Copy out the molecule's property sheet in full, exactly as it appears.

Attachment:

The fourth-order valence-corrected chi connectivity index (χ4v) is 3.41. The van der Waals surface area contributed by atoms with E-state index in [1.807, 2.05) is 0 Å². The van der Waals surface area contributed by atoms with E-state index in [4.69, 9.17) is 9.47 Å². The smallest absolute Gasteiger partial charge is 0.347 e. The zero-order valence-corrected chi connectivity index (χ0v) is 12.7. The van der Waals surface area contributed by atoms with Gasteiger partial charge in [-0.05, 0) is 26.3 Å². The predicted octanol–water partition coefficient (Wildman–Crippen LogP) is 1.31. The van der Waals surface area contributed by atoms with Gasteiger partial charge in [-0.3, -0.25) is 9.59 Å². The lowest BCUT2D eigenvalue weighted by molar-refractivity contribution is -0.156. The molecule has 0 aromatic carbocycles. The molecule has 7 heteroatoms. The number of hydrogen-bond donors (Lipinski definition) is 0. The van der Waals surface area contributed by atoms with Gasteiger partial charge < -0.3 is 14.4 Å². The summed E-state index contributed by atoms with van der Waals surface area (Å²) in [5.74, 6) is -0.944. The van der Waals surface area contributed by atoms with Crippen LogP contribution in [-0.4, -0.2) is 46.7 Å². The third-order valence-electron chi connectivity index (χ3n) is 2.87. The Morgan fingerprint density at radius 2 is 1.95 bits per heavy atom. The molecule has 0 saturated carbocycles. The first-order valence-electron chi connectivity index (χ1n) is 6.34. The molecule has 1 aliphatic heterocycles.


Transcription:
The fourth-order valence-corrected chi connectivity index (χ4v) is 3.41. The van der Waals surface area contributed by atoms with E-state index in [1.807, 2.05) is 0 Å². The van der Waals surface area contributed by atoms with E-state index in [4.69, 9.17) is 9.47 Å². The smallest absolute Gasteiger partial charge is 0.347 e. The zero-order valence-corrected chi connectivity index (χ0v) is 12.7. The van der Waals surface area contributed by atoms with Gasteiger partial charge in [-0.05, 0) is 26.3 Å². The predicted octanol–water partition coefficient (Wildman–Crippen LogP) is 1.31. The van der Waals surface area contributed by atoms with Gasteiger partial charge in [-0.3, -0.25) is 9.59 Å². The lowest BCUT2D eigenvalue weighted by molar-refractivity contribution is -0.156. The molecule has 0 aromatic carbocycles. The molecule has 7 heteroatoms. The number of hydrogen-bond donors (Lipinski definition) is 0. The van der Waals surface area contributed by atoms with Gasteiger partial charge < -0.3 is 14.4 Å². The summed E-state index contributed by atoms with van der Waals surface area (Å²) in [5.74, 6) is -0.944. The van der Waals surface area contributed by atoms with Crippen LogP contribution in [-0.4, -0.2) is 46.7 Å². The third-order valence-electron chi connectivity index (χ3n) is 2.87. The Morgan fingerprint density at radius 2 is 1.95 bits per heavy atom. The molecule has 0 saturated carbocycles. The first-order valence-electron chi connectivity index (χ1n) is 6.34. The molecule has 1 aliphatic heterocycles.